Learning to let go...
I found this sunshine-y little message on one of my little jaunts on social media. I saved the image to my desktop and have to tell you that it has been haunting me with the burning intensity of 10,000 suns ever since.
Here's the story. I have a new (awesome) yoga teacher / mentor who recently said " I can tell almost everything about a person's approach to life by how they show up and practice on the mat."
At first I thought this was an arrogant statement, one that was just tossed out there willy nillly to make me even more self-conscious about my own practice. Great, now it's not only a yoga practice, but a glimpse into my soul. Then I sat with it awhile, meditated about it, dreamed about it, and then I cried. A lot. A. Whole. Lot.
The aforementioned statement combined with my teacher's statement made me realize, that for me personally, it was true.
A moment of truth: when I'm scared, self-conscious, tired, angry, and dear god, even happy, I have a tendency to try to control the feeling and situation by holding on TIGHT. I grip. I dig in deep. I force it. I clench and tighten and jam shut my eyes and try to make the negative feelings vanish and make the positive feelings stay forever. I try to pretend things don't effect me when they clearly do. I try to look and behave "perfectly" in the face of things that are far less than perfect.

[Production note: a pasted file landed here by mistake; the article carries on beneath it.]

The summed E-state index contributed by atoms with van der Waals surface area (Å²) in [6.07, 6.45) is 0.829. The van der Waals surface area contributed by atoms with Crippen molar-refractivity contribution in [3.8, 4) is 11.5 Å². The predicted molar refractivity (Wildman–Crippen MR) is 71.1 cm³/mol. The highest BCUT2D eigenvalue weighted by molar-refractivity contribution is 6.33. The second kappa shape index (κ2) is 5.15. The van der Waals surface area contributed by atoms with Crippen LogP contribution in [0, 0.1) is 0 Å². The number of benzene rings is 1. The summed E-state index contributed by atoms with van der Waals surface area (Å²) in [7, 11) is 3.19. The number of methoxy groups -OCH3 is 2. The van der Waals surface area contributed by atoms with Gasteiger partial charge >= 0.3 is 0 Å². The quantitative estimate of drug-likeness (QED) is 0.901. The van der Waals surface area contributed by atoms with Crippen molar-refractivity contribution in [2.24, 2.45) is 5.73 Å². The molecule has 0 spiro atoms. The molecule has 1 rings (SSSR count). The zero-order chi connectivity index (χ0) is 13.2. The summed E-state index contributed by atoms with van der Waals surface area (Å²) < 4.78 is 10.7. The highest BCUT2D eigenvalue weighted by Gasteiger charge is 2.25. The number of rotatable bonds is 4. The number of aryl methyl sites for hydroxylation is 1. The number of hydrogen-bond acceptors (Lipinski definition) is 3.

I do this in yoga. I do this in relationships. I do this at work. I do this at the grocery store when I'm standing in line behind a woman in need of a good coupon organizer. How I do anything, is how I do everything.
This is not working for me. (thank you captain obvious)
Yesterday I was struggling with some strong emotions brought on by some less than optimal interactions with someone I care about. I was angry and frustrated and sad. In spite of my best intentions and actions, things were NOT going the way I wanted them to.
Time for yoga. I arrived on my mat, and in the quiet minutes before class, I realized my habit for clenching and holding on tight to these emotions. I set an intention to practice an hour of letting go. I mean completely letting go. Letting things unfold the way they are meant to. Flow. Breathe. Rinse and repeat. I let my body and soul express my yoga the way that was the least resistant to whatever was happening in the moment. It was beautiful. It was liberating. It was amazing. I let go of what it was supposed to look like, how fast it was supposed to go, how I was supposed to look as the "teacher" practicing next to my own students. It made me realize that if I want less suffering in my life, I need to learn to do this in practice OFF the mat. I need to love hard, to be present, and to let go of the outcome. (Why does that sound so much easier than it is??)
Letting go isn't easy for me. It's a constant process. It's recognizing my own tendency to try too hard. It is now my intention to let go and trust that things will work out in the best interest of all involved. I'm going to let this unfold naturally. The way it is meant to.